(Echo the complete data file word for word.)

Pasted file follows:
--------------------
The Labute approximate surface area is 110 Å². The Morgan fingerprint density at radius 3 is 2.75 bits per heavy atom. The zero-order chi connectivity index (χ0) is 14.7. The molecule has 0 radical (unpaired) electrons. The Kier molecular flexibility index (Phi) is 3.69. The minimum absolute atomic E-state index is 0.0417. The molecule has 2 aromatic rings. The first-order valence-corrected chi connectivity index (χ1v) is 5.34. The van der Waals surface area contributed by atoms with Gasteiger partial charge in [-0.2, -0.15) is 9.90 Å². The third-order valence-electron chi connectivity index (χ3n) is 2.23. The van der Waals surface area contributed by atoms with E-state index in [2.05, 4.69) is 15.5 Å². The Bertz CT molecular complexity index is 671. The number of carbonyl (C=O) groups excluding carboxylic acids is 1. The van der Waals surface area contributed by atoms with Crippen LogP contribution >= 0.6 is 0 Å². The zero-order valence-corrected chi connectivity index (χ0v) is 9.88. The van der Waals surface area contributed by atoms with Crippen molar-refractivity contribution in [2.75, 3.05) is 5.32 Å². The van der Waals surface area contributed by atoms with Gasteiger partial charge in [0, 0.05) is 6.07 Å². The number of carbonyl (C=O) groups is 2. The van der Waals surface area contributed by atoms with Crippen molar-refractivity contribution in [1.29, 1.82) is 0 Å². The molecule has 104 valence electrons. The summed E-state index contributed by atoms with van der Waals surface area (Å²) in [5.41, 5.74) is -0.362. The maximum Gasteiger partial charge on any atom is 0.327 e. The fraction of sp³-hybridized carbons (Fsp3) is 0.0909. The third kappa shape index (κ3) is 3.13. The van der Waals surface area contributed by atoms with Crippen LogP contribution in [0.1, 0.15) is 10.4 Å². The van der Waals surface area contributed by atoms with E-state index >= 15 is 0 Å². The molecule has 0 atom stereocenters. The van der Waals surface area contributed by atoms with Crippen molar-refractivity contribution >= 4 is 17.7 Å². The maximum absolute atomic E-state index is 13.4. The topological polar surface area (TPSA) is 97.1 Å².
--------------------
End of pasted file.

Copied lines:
The Labute approximate surface area is 110 Å². The Morgan fingerprint density at radius 3 is 2.75 bits per heavy atom. The zero-order chi connectivity index (χ0) is 14.7. The molecule has 0 radical (unpaired) electrons. The Kier molecular flexibility index (Phi) is 3.69. The minimum absolute atomic E-state index is 0.0417. The molecule has 2 aromatic rings. The first-order valence-corrected chi connectivity index (χ1v) is 5.34. The van der Waals surface area contributed by atoms with Gasteiger partial charge in [-0.2, -0.15) is 9.90 Å². The third-order valence-electron chi connectivity index (χ3n) is 2.23. The van der Waals surface area contributed by atoms with E-state index in [2.05, 4.69) is 15.5 Å². The Bertz CT molecular complexity index is 671. The number of carbonyl (C=O) groups excluding carboxylic acids is 1. The van der Waals surface area contributed by atoms with Crippen LogP contribution >= 0.6 is 0 Å². The zero-order valence-corrected chi connectivity index (χ0v) is 9.88. The van der Waals surface area contributed by atoms with Crippen molar-refractivity contribution in [2.75, 3.05) is 5.32 Å². The van der Waals surface area contributed by atoms with Gasteiger partial charge in [0, 0.05) is 6.07 Å². The number of carbonyl (C=O) groups is 2. The van der Waals surface area contributed by atoms with Crippen molar-refractivity contribution in [1.29, 1.82) is 0 Å². The molecule has 104 valence electrons. The summed E-state index contributed by atoms with van der Waals surface area (Å²) in [5.41, 5.74) is -0.362. The maximum Gasteiger partial charge on any atom is 0.327 e. The fraction of sp³-hybridized carbons (Fsp3) is 0.0909. The third kappa shape index (κ3) is 3.13. The van der Waals surface area contributed by atoms with Crippen LogP contribution in [0.1, 0.15) is 10.4 Å². The van der Waals surface area contributed by atoms with E-state index >= 15 is 0 Å². The molecule has 0 atom stereocenters. The van der Waals surface area contributed by atoms with Crippen molar-refractivity contribution >= 4 is 17.7 Å². The maximum absolute atomic E-state index is 13.4. The topological polar surface area (TPSA) is 97.1 Å².